“‘I’ve had fun, drunk all the beer’, and all that, but you look down and there is nothing but desert. ‘Well, you can’t stop here, Keith – it’s a long way, it’s like 12 hours!’ So that was a bit of a nightmare. Up until now I’d been doing a lot of straight theatre, and it was almost like an out-of-body experience seeing these mad frontiersmen and hippies, and I’m part of it and risking my life for the glory of the Rolling Stones.

“It’s like madness when you think about it now, but we had some great fun. The important thing about that tour was when the entourage – the whole group: crew, band, roadies, tour manager, probably 22 people – would all go and have dinner together. That was what was nice about it: you would all sit down and have dinner together because it wasn’t an unmanageable number, whereas it’s hundreds now in the touring party.”

“it was almost like an out-of-body experience seeing these mad frontiersmen and hippies”

In 1976, travel agent Mike Hawksworth goes into his office, shared with the Who’s manager, Bill Curbishley…

“At about nine o’clock the phone started ringing. [Curbishley’s] receptionist wasn’t in, so I went to pick up the phone, and it was one of those old phones […] where you have to take the receiver off to dial a number. I’ve gone to pick up the phone receiver and the whole unit comes up – the receiver hasn’t come off; the whole unit has lifted off the desk.

“I said, ‘What the hell?’, but it kept ringing and ringing, so I went over to the next one and try to pick up the receiver, and the whole unit comes up again.

“There are six phones in the office [glued together] like this, out of seven phones: [The Who’s drummer, Keith Moon] had left one unstuck.

“I answered it and Keith said, ‘It took you long enough to answer the bloody phone, didn’t it? If this is the service I’m going to get, then I’m going elsewhere!’ and he put the phone down.”

“We ended up with a gladiatorial match between a forklift truck and an old car”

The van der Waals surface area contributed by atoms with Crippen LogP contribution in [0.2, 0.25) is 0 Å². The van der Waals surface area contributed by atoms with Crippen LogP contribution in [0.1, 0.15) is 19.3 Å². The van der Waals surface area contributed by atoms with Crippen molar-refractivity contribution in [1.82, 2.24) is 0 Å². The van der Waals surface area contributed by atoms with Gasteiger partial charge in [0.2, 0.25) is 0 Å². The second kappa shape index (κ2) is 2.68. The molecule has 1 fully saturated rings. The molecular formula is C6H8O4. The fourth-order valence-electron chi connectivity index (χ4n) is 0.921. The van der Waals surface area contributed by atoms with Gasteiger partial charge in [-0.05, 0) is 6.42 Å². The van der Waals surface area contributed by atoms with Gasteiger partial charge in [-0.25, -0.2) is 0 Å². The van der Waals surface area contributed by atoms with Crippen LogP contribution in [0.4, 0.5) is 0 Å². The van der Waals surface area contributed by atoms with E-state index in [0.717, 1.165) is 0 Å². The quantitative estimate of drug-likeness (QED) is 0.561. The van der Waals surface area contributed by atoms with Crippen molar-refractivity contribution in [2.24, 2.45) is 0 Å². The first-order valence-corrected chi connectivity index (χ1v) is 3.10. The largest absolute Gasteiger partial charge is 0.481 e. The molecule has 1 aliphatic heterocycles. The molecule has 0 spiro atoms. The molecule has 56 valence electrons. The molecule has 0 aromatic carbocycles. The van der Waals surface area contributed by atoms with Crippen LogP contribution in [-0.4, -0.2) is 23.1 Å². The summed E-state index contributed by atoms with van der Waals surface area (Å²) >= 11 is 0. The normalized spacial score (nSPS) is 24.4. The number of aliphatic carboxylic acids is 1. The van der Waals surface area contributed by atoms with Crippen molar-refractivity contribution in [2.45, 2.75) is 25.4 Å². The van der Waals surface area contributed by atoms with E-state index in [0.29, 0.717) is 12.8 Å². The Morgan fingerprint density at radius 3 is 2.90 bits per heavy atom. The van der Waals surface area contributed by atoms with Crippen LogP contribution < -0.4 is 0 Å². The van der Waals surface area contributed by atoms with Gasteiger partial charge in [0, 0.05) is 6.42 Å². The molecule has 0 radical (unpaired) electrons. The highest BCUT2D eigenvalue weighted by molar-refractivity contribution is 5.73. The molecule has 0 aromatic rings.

Led Zeppelin rigger Jon Bray recalls crew days off Knebworth in 1979…

“We had a long gap between the first and second show. The site was sort of empty, apart from a handful of us living there with our caravan. We had some very interesting times there.

“One night, things got rather out of hand and we ended up with a gladiatorial match between a forklift truck and an old car. Somebody tried to do donuts with the car on stage. I don’t know how nobody got killed, actually – we must have been fairly out of it. The car ended up being absolutely destroyed…”

 


Get more stories like this in your inbox by signing up for IQ Index, IQ’s free email digest of essential live music industry news.

Britannia Row Productions sold

Britannia Row Productions – the iconic UK-based sound company which has, since its establishment by Pink Floyd in 1975, supplied audio equipment to Queen, Led Zeppelin, Peter Gabriel, The Cure, Stevie Wonder and Oasis – has been acquired by US production support giant Clair Global.

The two companies established a “strategic alliance” at the beginning of 2017, with Pennsylvania-based Clair now taking full control of Britannia Row.

In a joint statement, Britannia Row directors Bryan Grant – who, along with now-retired production manager Robbie Williams, bought out Pink Floyd’s stake in the company in 1979 – and Mike Lowe say the buy-out is “the perfect way to expand and strengthen [both companies’] worldwide client base, allowing them to offer consistent service in all major territories”.

“We are excited to bring this new level of global support to our clients”

Clair Global president and CEO Troy Clair adds: “The synergies we’ve experienced with the entire Britannia Row team have been overwhelmingly positive. Culturally and professionally, we are on the same page.

“We are excited to bring this new level of global support to our clients and better serve their passions to advance this industry.”

 


Get more stories like this in your inbox by signing up for IQ Index, IQ’s free email digest of essential live music industry news.